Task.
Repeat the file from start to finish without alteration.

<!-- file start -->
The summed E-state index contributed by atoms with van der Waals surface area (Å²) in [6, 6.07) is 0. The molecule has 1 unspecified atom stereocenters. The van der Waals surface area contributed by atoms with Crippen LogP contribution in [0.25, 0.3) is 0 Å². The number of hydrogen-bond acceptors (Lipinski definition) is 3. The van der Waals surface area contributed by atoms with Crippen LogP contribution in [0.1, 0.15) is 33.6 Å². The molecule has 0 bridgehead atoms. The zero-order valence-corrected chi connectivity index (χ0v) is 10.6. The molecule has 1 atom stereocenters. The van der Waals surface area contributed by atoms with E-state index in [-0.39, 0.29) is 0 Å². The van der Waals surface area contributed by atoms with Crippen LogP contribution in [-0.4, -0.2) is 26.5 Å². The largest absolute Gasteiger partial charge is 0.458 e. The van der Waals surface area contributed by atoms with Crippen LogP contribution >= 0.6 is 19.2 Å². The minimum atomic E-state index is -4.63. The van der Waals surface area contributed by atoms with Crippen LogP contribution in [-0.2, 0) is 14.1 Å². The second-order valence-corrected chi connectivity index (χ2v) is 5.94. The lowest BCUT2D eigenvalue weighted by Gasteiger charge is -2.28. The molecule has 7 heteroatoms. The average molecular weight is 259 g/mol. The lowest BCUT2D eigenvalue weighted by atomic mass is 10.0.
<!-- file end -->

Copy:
The summed E-state index contributed by atoms with van der Waals surface area (Å²) in [6, 6.07) is 0. The molecule has 1 unspecified atom stereocenters. The van der Waals surface area contributed by atoms with Crippen LogP contribution in [0.25, 0.3) is 0 Å². The number of hydrogen-bond acceptors (Lipinski definition) is 3. The van der Waals surface area contributed by atoms with Crippen LogP contribution in [0.1, 0.15) is 33.6 Å². The molecule has 0 bridgehead atoms. The zero-order valence-corrected chi connectivity index (χ0v) is 10.6. The molecule has 1 atom stereocenters. The van der Waals surface area contributed by atoms with E-state index in [-0.39, 0.29) is 0 Å². The van der Waals surface area contributed by atoms with Crippen LogP contribution in [-0.4, -0.2) is 26.5 Å². The largest absolute Gasteiger partial charge is 0.458 e. The van der Waals surface area contributed by atoms with Crippen LogP contribution >= 0.6 is 19.2 Å². The minimum atomic E-state index is -4.63. The van der Waals surface area contributed by atoms with Crippen LogP contribution in [-0.2, 0) is 14.1 Å². The second-order valence-corrected chi connectivity index (χ2v) is 5.94. The lowest BCUT2D eigenvalue weighted by Gasteiger charge is -2.28. The molecule has 7 heteroatoms. The average molecular weight is 259 g/mol. The lowest BCUT2D eigenvalue weighted by atomic mass is 10.0.